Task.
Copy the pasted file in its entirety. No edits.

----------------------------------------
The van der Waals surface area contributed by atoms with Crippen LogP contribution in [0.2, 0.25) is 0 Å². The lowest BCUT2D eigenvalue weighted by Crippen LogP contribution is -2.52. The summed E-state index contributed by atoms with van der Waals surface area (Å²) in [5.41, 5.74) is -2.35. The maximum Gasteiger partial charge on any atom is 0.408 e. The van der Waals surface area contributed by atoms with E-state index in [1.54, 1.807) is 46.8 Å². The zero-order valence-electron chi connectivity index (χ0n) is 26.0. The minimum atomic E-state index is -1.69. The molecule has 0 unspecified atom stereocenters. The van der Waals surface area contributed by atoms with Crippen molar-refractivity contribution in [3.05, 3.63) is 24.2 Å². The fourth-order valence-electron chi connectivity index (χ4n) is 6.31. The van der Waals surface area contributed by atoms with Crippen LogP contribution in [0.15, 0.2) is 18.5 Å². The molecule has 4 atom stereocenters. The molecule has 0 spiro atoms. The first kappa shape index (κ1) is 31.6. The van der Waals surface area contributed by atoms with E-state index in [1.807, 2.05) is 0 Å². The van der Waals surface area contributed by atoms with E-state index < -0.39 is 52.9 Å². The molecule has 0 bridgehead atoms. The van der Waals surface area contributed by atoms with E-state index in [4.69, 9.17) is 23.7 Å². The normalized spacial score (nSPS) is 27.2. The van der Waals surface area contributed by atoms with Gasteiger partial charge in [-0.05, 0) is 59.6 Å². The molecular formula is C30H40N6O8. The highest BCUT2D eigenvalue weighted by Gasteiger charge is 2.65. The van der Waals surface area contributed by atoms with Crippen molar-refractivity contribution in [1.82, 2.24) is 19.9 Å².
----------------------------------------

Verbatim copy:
The van der Waals surface area contributed by atoms with Crippen LogP contribution in [0.2, 0.25) is 0 Å². The lowest BCUT2D eigenvalue weighted by Crippen LogP contribution is -2.52. The summed E-state index contributed by atoms with van der Waals surface area (Å²) in [5.41, 5.74) is -2.35. The maximum Gasteiger partial charge on any atom is 0.408 e. The van der Waals surface area contributed by atoms with E-state index in [1.54, 1.807) is 46.8 Å². The zero-order valence-electron chi connectivity index (χ0n) is 26.0. The minimum atomic E-state index is -1.69. The molecule has 0 unspecified atom stereocenters. The van der Waals surface area contributed by atoms with Crippen molar-refractivity contribution in [3.05, 3.63) is 24.2 Å². The fourth-order valence-electron chi connectivity index (χ4n) is 6.31. The van der Waals surface area contributed by atoms with Crippen LogP contribution in [0.15, 0.2) is 18.5 Å². The molecule has 4 atom stereocenters. The molecule has 0 spiro atoms. The first kappa shape index (κ1) is 31.6. The van der Waals surface area contributed by atoms with E-state index in [1.807, 2.05) is 0 Å². The van der Waals surface area contributed by atoms with E-state index < -0.39 is 52.9 Å². The molecule has 0 bridgehead atoms. The van der Waals surface area contributed by atoms with E-state index in [4.69, 9.17) is 23.7 Å². The normalized spacial score (nSPS) is 27.2. The van der Waals surface area contributed by atoms with Gasteiger partial charge in [-0.05, 0) is 59.6 Å². The molecular formula is C30H40N6O8. The highest BCUT2D eigenvalue weighted by Gasteiger charge is 2.65. The van der Waals surface area contributed by atoms with Crippen molar-refractivity contribution in [1.82, 2.24) is 19.9 Å².